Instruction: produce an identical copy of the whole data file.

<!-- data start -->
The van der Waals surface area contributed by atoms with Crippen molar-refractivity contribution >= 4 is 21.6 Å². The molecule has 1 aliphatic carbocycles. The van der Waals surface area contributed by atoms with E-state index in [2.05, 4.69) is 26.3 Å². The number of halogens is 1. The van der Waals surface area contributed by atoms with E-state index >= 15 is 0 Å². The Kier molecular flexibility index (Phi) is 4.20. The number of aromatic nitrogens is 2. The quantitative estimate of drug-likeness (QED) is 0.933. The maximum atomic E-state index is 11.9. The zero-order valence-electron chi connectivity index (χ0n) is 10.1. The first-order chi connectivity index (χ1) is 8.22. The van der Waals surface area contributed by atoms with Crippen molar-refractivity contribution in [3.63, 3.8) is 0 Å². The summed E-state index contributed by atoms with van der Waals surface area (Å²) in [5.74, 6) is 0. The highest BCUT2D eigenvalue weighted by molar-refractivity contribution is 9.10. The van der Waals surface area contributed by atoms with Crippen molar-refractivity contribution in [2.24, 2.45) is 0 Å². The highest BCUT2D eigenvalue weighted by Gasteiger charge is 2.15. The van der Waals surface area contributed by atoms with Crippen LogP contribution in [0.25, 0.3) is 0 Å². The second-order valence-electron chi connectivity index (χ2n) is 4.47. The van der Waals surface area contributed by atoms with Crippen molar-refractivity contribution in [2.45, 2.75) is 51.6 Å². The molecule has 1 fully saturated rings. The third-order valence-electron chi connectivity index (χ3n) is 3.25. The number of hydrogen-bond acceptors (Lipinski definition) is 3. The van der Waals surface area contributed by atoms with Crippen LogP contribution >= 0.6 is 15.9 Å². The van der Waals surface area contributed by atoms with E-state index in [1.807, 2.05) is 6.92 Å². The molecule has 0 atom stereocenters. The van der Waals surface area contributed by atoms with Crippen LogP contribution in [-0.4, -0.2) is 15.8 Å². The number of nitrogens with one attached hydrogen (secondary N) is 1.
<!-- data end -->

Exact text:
The van der Waals surface area contributed by atoms with Crippen molar-refractivity contribution >= 4 is 21.6 Å². The molecule has 1 aliphatic carbocycles. The van der Waals surface area contributed by atoms with E-state index in [2.05, 4.69) is 26.3 Å². The number of halogens is 1. The van der Waals surface area contributed by atoms with E-state index >= 15 is 0 Å². The Kier molecular flexibility index (Phi) is 4.20. The number of aromatic nitrogens is 2. The quantitative estimate of drug-likeness (QED) is 0.933. The maximum atomic E-state index is 11.9. The zero-order valence-electron chi connectivity index (χ0n) is 10.1. The first-order chi connectivity index (χ1) is 8.22. The van der Waals surface area contributed by atoms with Crippen molar-refractivity contribution in [3.63, 3.8) is 0 Å². The summed E-state index contributed by atoms with van der Waals surface area (Å²) in [5.74, 6) is 0. The highest BCUT2D eigenvalue weighted by molar-refractivity contribution is 9.10. The van der Waals surface area contributed by atoms with Crippen molar-refractivity contribution in [2.24, 2.45) is 0 Å². The highest BCUT2D eigenvalue weighted by Gasteiger charge is 2.15. The van der Waals surface area contributed by atoms with Crippen LogP contribution in [0.25, 0.3) is 0 Å². The second-order valence-electron chi connectivity index (χ2n) is 4.47. The van der Waals surface area contributed by atoms with Crippen molar-refractivity contribution in [2.45, 2.75) is 51.6 Å². The molecule has 1 fully saturated rings. The third-order valence-electron chi connectivity index (χ3n) is 3.25. The number of hydrogen-bond acceptors (Lipinski definition) is 3. The van der Waals surface area contributed by atoms with Crippen LogP contribution >= 0.6 is 15.9 Å². The van der Waals surface area contributed by atoms with E-state index in [1.807, 2.05) is 6.92 Å². The molecule has 0 atom stereocenters. The van der Waals surface area contributed by atoms with Crippen LogP contribution in [-0.4, -0.2) is 15.8 Å². The number of nitrogens with one attached hydrogen (secondary N) is 1.